Problem with IF statements

26 Feb, 2015

Art S writes (excerpted):

First, let me say that I am having a great time learning Python from Python for Kids, even though I am just a kid at heart. I'm an old, old guy (I'll be 52 in April), but my students keep me young - I've been teaching high school mathematics for 25 years, and I am finally getting around to checking "Learn Python" off of my to-do list.

Here's the problem. All of my code has been running fine through IDLE until I got to the chapter on IF statements. When I typed into IDLE the first example from Chapter 5, page 54, nothing happened - the string 'You are too old!' (coincidence?) was not returned. All of the other examples involving IF's lead to the same result - nothing.

if-statement

I thought I would give it one more try, just to be sure. When I did, I accidentally hit enter twice, and the desired output appeared. I feel good that it worked, but why should I have to hit enter twice?

So there's nothing you're actually doing wrong here. When you hit enter after typing the second line (the print part), Python is just waiting for the next statement in that block of code. Python uses white-space for the program structure, so the only way it knows you've actually finished that particular block of code, is when you hit enter again on the next line. So Python only runs the code once you've actually said you've finished... and the way you say you're finished, in this case, is to hit enter on an empty line.

.....

Miquel C writes:

Do you know where to learn Python? I've been searching and I've only found Codecademy. I'd be very happy if you know where to go from Python For Kids. All kind of learning would be great.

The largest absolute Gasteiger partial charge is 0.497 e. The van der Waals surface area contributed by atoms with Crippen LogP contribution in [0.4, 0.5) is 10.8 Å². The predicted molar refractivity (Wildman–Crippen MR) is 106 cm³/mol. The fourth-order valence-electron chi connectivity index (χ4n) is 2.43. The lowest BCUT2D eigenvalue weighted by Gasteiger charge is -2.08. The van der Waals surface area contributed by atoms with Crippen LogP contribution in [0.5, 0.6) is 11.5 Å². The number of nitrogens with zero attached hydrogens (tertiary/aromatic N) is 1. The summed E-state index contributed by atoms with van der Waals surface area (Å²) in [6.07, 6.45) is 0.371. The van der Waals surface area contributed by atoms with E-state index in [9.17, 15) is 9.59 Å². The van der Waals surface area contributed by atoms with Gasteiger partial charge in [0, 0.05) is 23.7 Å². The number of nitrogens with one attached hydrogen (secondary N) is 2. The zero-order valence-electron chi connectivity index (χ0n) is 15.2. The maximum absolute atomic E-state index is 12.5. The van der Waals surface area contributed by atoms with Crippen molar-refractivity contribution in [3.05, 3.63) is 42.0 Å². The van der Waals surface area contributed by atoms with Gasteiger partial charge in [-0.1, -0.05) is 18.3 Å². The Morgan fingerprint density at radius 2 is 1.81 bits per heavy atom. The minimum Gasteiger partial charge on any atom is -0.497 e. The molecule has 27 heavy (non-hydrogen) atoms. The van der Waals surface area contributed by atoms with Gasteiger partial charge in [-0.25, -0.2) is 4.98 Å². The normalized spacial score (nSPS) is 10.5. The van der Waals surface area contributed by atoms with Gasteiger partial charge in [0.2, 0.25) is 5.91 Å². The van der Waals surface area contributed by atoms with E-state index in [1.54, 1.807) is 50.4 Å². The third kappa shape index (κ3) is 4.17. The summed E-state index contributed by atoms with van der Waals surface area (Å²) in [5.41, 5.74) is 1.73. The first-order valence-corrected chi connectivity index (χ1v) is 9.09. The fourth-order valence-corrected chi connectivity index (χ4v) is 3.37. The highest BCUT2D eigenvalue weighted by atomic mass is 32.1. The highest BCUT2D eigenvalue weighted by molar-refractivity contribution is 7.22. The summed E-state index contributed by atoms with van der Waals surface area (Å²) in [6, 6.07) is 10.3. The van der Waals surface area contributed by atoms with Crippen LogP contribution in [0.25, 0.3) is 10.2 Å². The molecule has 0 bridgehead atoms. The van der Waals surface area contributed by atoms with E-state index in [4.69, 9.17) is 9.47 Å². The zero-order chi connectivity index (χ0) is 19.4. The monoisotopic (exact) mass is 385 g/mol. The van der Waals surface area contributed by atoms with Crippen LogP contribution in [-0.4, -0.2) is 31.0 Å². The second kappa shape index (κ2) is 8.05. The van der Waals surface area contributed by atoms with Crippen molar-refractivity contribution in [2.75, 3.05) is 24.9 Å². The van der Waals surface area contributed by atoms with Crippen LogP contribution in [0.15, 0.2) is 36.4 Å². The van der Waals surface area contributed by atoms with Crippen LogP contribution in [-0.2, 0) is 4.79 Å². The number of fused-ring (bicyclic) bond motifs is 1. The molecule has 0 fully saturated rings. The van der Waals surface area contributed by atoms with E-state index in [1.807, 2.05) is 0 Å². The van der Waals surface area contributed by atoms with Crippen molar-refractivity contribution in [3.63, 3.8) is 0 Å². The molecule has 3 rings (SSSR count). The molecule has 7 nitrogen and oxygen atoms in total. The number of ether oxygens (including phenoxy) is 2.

I also downloaded an IRC bot, and I've translated it to my language. I've been looking the code and learning a bit.

Once you've mastered the basics of programming, my suggestion would be to find a small project to work on. Rather than looking at other people's code, or reading another, more advanced book, try creating your own version of an application you're interested in. It should be challenging, but not impossible. For example, when I was younger, I learned a new programming language by creating my own version of Tetris. You'll hit problems you don't know how to solve, so you'll end up reading the Python documentation, or googling to find the answers, or asking questions on sites like StackOverflow. But that's the one of the best ways to carry on learning (in my opinion).


Error opening IDLE on Mac OS X 10.6

10 Jan, 2015

Lucas writes (excerpted):

When I try to open IDLE as instructed on page 11 I get an error message.

Error dialog

Any suggestions?

It depends on which version of Python you're running, but if you've installed the latest (3.4.2), then instead of putting the following in Automator:

open -a "/Applications/Python 3.4/IDLE.app" --args -n

Try putting this instead:

/Library/Frameworks/Python.framework/Versions/3.4/bin/idle3.4 -n

The reason the text in the book doesn't work is a difference between Automator in versions of OS X prior to 10.7 (I believe 10.7, anyway) and later versions of the operating system.


Incrementing photo filenames

28 Dec, 2014

Emmeline writes:

I'm twelve and I recently got a raspberry Pi camera module. I really wanted to do stop animation with it but, when I used Tkinter to make a button it would take a picture when I pressed it and save it as I specified. The problem is if I wanted to use the button again it deleted the old image ex image.jpg and replaced it with a new image (image.jpg). Do you have any suggestions of how to change the code so it will name the photos numerically. Ex image1.jpg then image2.jpg. I'm doing all this in idle3. Thanks a lot for the book. "Python for kids" is great.

Glad you like the book.